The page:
Tag Archives: Mac Barnett

Library Lessons: Oct 30-Nov 3, 2017

Week 10!


Week 2 of the BEARS unit.

Two stories, one set of riddles, a giant bear walk around the library…and I should have had more.  Note to self: 40 minutes with 4 year olds requires a LOT of activities, especially when they take less than 5 minutes to select books and check out!

Grades K/1:

Week 1 of a new author study with MAC BARNETT.  Mac is one of my favorite

Each week in this study, I’ll be teaching how to read a spine label on a book. With LEO, the 2 questions listed are WRONG! (I saved the wrong slide…oops!). Students reacted to what they wondered about the story.

Grade 2:

Week 4 in our Haiku Animals study.  Week 1, Week 2, and Week 3 are here.  (note: this would be a 3 week unit if students are already familiar with PebbleGo. Mine were not.)

This week, students used their notes to share information learned.  They created short videos using ChatterPix.

Here were the directions, made using ChatterPix:

And here was a sample video I made using the notes I took during one of the classes:

At the end of the lesson, students uploaded their videos to Seesaw.  Want to know more about how I use Seesaw in the library?  INFO TO COME!

Grade 3:

Goal: students will brainstorm wonder questions following a reading of Katherine Applegate’s Ivan: the remarkably true story of a shopping mall gorilla.

Why are we doing this?  Well, Destiny has been a beast, and not all students are able to access it at this point (I’m working on discovering WHY this is).  Until Destiny allows all students equal, successful access, we are taking a break. A mini-unit on nonfiction and research is just what the librarian ordered!

Next week, we’ll do a group research lesson on identifying trustworthy websites and using keywords as we search online for answers to the questions.

Grade 4:

Week 1 of a 5 week unit on FAKE NEWS!

This week, prior knowledge of fake news kicked off our discussion.  Students knew A LOT and kept bringing up certain US-based examples – even in an international school!  We played a short game of “two truths and a lie” to get them prepared for the 3 stories we read in Ammi-Joan Paquette & Laurie Ann Thompson’s book, as most had never heard of it.  Interestingly, two students were able to correctly identify my LIE using nothing but reasoning.  Hint: it involves knowledge of history!

As a class, I read aloud Chapter 5 from Two Truths and a Lie. Recognizing the challenge of reading a book like this aloud, I scanned the pages into a PPT so that children could read along (another idea: use a doc camera…I don’t have one, so scanning worked).  This lesson allowed discussion on how nonfiction books are read (one can skip and choose) and text features in nonfiction (captions, bold words, photographs, etc). We talked about keywords to search, which we’ll be doing next week.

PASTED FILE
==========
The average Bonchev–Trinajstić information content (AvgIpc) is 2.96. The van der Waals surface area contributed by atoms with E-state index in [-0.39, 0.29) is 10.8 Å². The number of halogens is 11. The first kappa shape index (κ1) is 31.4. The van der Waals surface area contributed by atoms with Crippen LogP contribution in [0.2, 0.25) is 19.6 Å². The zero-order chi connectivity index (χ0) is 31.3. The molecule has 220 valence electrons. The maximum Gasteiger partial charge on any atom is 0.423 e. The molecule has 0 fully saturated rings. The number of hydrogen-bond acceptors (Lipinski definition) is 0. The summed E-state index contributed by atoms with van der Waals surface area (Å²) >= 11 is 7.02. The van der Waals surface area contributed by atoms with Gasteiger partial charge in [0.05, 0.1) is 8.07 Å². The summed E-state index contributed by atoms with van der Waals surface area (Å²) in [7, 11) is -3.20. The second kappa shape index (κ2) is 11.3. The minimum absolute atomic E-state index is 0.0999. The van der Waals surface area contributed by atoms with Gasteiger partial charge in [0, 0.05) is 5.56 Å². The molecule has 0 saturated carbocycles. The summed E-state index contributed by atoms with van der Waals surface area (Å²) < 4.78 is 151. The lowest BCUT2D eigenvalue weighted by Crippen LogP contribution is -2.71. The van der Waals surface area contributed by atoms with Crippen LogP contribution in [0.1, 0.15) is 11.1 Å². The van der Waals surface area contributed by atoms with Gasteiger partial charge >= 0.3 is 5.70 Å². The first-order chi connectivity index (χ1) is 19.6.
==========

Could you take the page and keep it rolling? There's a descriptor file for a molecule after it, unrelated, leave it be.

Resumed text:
Cheers, y’all!  –arika

Library Lessons: Nov 6-10, 2017

Week 11!

PreK: Week 3 of our BEARS unit.

As always, we begin with the Hello Song.  This week, the bear unit included a bear walk around the library, with Teacher Bear and Student Bears. Why?  More movement!  More interaction!  More BEARS!  And what a coincidence that they’ve started bear walks in PE!

For this week, there was a lot of action.  After reading Brown Bear, Brown Bear, What Do You See?, we acted out the story with these fantastic (free) printable cards. I handed each student an animal card (duplicate if needed), then they came up to the front when their animal was read in the story.  In We’re Going on a Bear Hunt, we moved our hands (and bodies!) all around to the motions of the story.  It was a wiggle-free, yet movement-filled, class!

Grades K/1:

More Mac? Yes, please!  Connecting Mac Barnett’s Count the Monkeys with our newest database, PebbleGo, was a seamless lesson.  Students loved the interactive story (more than the pre-k students a few weeks ago) and were captivated by the content and features in PebbleGo.  Can’t wait to have them explore whales with Mac’s Billy Twitters and His Blue Whale Problem next week!

Grade 2:

With students studying Homes Around the World in their Social Studies curriculum, it was time to introduce the Learners Around the World unit.  This will incorporate stories, map skills, databases, research, and – if we’re lucky – coding and creating media.  This week’s database: CultureGrams.  It’s a bit high for the average reader in the room, yet it has sections for “life as a kid” and “school”…so I read it aloud and we make it work.

Grade 3:

With Destiny being a royal pain in the rear (not it’s issue…a school-wide issue resulting in usernames/passwords changing at random), I ditched Destiny for a research-fueled/nonfiction lesson.  Katherine Applegate’s Ivan: the remarkable true story of the shopping mall gorilla captivated the students last week.  This week, I led the students on a research journey.  Focus areas included keywords, reading web summaries, and looking at the source of information (Pinterest website vs Zoo Atlanta?).  A pretty good lesson – and one that was my drop-in evaluation.

Grade 4:

This was busy, y’all.  Following last week’s reading, students were ready to research.  Armed with their iPads, they set off after a review of the 3 “articles” and a discussion of keyword and search strategies.  I created my own handout – asking students to write keywords for each story, locate websites that are helpful (or not!), and decide if the story was TRUTH or LIE.  More resources are found on the publisher’s page.

Cheers, y’all!  –arika

Triangle by Mac Barnett

There’s something special about a book cover that has no text on it. It may well be the eyes.  Martin’s Big Words, by Doreen Rappaport and illustrated by Bryan Collier, stands out as the larger-than-life portrait of Dr. King emits radiant life through his smile and eyes. Similarly, Jerry Pinkney’s Lion and Mouse depicts a lion’s strength – and ultimate downfall – through reproachful yet alert eyes.